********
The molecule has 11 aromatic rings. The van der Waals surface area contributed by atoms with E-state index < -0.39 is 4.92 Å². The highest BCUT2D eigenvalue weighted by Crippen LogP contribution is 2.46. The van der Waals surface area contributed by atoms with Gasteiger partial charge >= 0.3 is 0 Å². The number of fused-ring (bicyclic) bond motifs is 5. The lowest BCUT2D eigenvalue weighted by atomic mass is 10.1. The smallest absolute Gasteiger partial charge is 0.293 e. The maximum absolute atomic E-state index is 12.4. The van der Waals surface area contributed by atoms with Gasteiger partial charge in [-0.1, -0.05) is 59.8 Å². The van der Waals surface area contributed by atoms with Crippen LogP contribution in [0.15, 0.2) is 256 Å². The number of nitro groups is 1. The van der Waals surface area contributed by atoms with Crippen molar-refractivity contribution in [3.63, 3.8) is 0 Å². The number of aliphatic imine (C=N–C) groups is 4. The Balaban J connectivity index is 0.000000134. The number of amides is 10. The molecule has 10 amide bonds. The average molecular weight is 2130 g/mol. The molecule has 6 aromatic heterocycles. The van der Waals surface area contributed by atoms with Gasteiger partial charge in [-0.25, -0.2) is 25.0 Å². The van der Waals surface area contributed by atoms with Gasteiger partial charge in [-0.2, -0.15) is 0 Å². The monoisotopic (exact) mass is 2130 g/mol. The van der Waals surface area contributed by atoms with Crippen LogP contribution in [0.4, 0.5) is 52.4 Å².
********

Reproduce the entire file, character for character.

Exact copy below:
The molecule has 11 aromatic rings. The van der Waals surface area contributed by atoms with E-state index < -0.39 is 4.92 Å². The highest BCUT2D eigenvalue weighted by Crippen LogP contribution is 2.46. The van der Waals surface area contributed by atoms with Gasteiger partial charge >= 0.3 is 0 Å². The number of fused-ring (bicyclic) bond motifs is 5. The lowest BCUT2D eigenvalue weighted by atomic mass is 10.1. The smallest absolute Gasteiger partial charge is 0.293 e. The maximum absolute atomic E-state index is 12.4. The van der Waals surface area contributed by atoms with Gasteiger partial charge in [-0.1, -0.05) is 59.8 Å². The van der Waals surface area contributed by atoms with Crippen LogP contribution in [0.15, 0.2) is 256 Å². The number of nitro groups is 1. The van der Waals surface area contributed by atoms with Crippen molar-refractivity contribution in [3.63, 3.8) is 0 Å². The number of aliphatic imine (C=N–C) groups is 4. The Balaban J connectivity index is 0.000000134. The number of amides is 10. The molecule has 10 amide bonds. The average molecular weight is 2130 g/mol. The molecule has 6 aromatic heterocycles. The van der Waals surface area contributed by atoms with Gasteiger partial charge in [-0.25, -0.2) is 25.0 Å². The van der Waals surface area contributed by atoms with Gasteiger partial charge in [-0.2, -0.15) is 0 Å². The monoisotopic (exact) mass is 2130 g/mol. The van der Waals surface area contributed by atoms with Crippen LogP contribution in [0.4, 0.5) is 52.4 Å².